UN removes Cannabis off dangerous drugs list, India too votes in favour of reclassification
India on December 3 voted along with the majority at a United Nations convention to remove cannabis and cannabis resin from the list of most dangerous substances, news reports suggest. The UN Commission on Narcotic Drugs (CND)’s decision came during the ongoing 63rd session and is expected to lead to changes in the way cannabis is regulated across various countries.
The annual convention voted 27-25 with one abstention to remove cannabis and cannabis resin from Schedule IV of the 1961 Single Convention on Narcotic Drugs, a global text governing drug controls, UN said in a statement. This came after the World Health Organization (WHO) recommended making research into cannabis’ medical use easier.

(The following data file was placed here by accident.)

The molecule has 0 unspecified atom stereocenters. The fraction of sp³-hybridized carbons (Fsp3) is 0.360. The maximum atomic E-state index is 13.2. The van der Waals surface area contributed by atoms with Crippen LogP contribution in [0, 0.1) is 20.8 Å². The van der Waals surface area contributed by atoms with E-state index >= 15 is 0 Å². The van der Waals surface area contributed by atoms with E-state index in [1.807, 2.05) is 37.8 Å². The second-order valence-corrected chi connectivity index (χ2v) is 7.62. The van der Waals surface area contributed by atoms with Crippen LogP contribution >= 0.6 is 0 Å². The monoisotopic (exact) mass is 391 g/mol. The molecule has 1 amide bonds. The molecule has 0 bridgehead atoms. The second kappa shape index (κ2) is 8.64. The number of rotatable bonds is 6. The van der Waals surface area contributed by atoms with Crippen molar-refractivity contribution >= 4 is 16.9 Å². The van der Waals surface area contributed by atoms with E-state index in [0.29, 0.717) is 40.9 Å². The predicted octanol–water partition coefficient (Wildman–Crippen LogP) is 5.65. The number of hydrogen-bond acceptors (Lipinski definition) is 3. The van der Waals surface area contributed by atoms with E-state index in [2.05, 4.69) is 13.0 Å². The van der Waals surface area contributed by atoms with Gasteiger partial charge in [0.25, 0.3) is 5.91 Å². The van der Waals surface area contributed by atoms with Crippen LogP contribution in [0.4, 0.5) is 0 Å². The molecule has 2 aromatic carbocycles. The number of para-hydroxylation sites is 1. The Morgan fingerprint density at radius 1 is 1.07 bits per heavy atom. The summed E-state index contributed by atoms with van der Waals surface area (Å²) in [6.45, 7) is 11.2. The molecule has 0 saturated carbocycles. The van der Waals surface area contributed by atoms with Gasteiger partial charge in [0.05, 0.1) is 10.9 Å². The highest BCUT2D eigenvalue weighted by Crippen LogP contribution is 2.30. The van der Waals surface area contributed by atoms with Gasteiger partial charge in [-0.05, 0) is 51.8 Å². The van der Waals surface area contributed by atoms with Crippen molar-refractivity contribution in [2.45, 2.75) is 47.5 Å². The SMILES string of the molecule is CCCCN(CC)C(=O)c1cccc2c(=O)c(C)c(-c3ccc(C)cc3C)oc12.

In 2019, the WHO had recommended that "cannabis and cannabis resin should be scheduled at a level of control that will prevent harm caused by cannabis use and at the same time will not act as a barrier to access and to research and development of cannabis-related preparation for medical use."
Other drugs include Schedule IV include heroin, fentanyl analogs, and other opioids that are dangerous and often deadly. However, cannabis carries no significant risk of death and it has shown potential in treating pain and in medical conditions such as epilepsy, according to the world health body.
The production, manufacture, possession, sale, purchase, transport, and use of cannabis remains a punishable offense in India under the Narcotic Drugs and Psychotropic Substances (NDPS) Act, 1985.